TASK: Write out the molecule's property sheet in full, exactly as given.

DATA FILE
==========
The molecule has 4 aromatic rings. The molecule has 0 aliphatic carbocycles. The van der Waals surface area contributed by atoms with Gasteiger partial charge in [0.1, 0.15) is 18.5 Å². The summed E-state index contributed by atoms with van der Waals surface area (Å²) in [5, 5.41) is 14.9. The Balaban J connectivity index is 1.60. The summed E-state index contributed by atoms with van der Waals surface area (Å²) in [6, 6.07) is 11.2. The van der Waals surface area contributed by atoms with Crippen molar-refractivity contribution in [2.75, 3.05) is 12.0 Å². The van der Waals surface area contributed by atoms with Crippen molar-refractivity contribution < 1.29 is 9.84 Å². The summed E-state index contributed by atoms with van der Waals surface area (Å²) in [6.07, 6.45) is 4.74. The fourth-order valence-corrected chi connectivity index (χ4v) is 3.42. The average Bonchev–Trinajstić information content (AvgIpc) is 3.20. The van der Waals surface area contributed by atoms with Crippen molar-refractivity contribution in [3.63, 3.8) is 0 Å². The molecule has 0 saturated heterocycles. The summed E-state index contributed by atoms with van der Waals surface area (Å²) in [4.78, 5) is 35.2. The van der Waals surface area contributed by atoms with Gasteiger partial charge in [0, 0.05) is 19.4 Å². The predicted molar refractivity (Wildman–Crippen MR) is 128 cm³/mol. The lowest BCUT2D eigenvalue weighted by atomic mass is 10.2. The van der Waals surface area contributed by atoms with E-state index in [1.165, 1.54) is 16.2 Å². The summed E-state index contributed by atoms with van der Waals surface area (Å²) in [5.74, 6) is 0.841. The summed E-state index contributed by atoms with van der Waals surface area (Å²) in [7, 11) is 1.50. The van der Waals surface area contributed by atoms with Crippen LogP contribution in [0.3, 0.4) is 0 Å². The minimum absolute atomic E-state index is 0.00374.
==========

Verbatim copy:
The molecule has 4 aromatic rings. The molecule has 0 aliphatic carbocycles. The van der Waals surface area contributed by atoms with Gasteiger partial charge in [0.1, 0.15) is 18.5 Å². The summed E-state index contributed by atoms with van der Waals surface area (Å²) in [5, 5.41) is 14.9. The Balaban J connectivity index is 1.60. The summed E-state index contributed by atoms with van der Waals surface area (Å²) in [6, 6.07) is 11.2. The van der Waals surface area contributed by atoms with Crippen molar-refractivity contribution in [2.75, 3.05) is 12.0 Å². The van der Waals surface area contributed by atoms with Crippen molar-refractivity contribution < 1.29 is 9.84 Å². The summed E-state index contributed by atoms with van der Waals surface area (Å²) in [6.07, 6.45) is 4.74. The fourth-order valence-corrected chi connectivity index (χ4v) is 3.42. The average Bonchev–Trinajstić information content (AvgIpc) is 3.20. The van der Waals surface area contributed by atoms with Crippen molar-refractivity contribution in [3.63, 3.8) is 0 Å². The molecule has 0 saturated heterocycles. The summed E-state index contributed by atoms with van der Waals surface area (Å²) in [4.78, 5) is 35.2. The van der Waals surface area contributed by atoms with Gasteiger partial charge in [0, 0.05) is 19.4 Å². The predicted molar refractivity (Wildman–Crippen MR) is 128 cm³/mol. The lowest BCUT2D eigenvalue weighted by atomic mass is 10.2. The van der Waals surface area contributed by atoms with E-state index in [1.165, 1.54) is 16.2 Å². The summed E-state index contributed by atoms with van der Waals surface area (Å²) in [5.74, 6) is 0.841. The summed E-state index contributed by atoms with van der Waals surface area (Å²) in [7, 11) is 1.50. The van der Waals surface area contributed by atoms with Crippen LogP contribution in [0.3, 0.4) is 0 Å². The minimum absolute atomic E-state index is 0.00374.